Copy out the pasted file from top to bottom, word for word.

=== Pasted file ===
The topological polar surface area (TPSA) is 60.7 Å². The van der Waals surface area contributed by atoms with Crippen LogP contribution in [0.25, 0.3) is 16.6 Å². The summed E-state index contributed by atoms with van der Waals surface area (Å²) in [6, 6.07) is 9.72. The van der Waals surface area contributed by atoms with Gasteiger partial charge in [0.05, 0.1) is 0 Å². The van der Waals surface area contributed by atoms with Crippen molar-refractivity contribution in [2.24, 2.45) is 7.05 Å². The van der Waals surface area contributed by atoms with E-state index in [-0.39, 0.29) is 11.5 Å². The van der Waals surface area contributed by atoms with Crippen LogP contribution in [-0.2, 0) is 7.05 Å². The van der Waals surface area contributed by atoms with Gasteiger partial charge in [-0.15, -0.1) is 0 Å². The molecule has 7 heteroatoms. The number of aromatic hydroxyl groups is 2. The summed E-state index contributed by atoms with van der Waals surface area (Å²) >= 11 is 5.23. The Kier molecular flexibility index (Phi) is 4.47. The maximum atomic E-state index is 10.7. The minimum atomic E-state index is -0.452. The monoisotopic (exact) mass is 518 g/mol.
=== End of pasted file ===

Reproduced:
The topological polar surface area (TPSA) is 60.7 Å². The van der Waals surface area contributed by atoms with Crippen LogP contribution in [0.25, 0.3) is 16.6 Å². The summed E-state index contributed by atoms with van der Waals surface area (Å²) in [6, 6.07) is 9.72. The van der Waals surface area contributed by atoms with Gasteiger partial charge in [0.05, 0.1) is 0 Å². The van der Waals surface area contributed by atoms with Crippen molar-refractivity contribution in [2.24, 2.45) is 7.05 Å². The van der Waals surface area contributed by atoms with E-state index in [-0.39, 0.29) is 11.5 Å². The van der Waals surface area contributed by atoms with Crippen LogP contribution in [-0.2, 0) is 7.05 Å². The van der Waals surface area contributed by atoms with Gasteiger partial charge in [-0.15, -0.1) is 0 Å². The molecule has 7 heteroatoms. The number of aromatic hydroxyl groups is 2. The summed E-state index contributed by atoms with van der Waals surface area (Å²) >= 11 is 5.23. The Kier molecular flexibility index (Phi) is 4.47. The maximum atomic E-state index is 10.7. The minimum atomic E-state index is -0.452. The monoisotopic (exact) mass is 518 g/mol.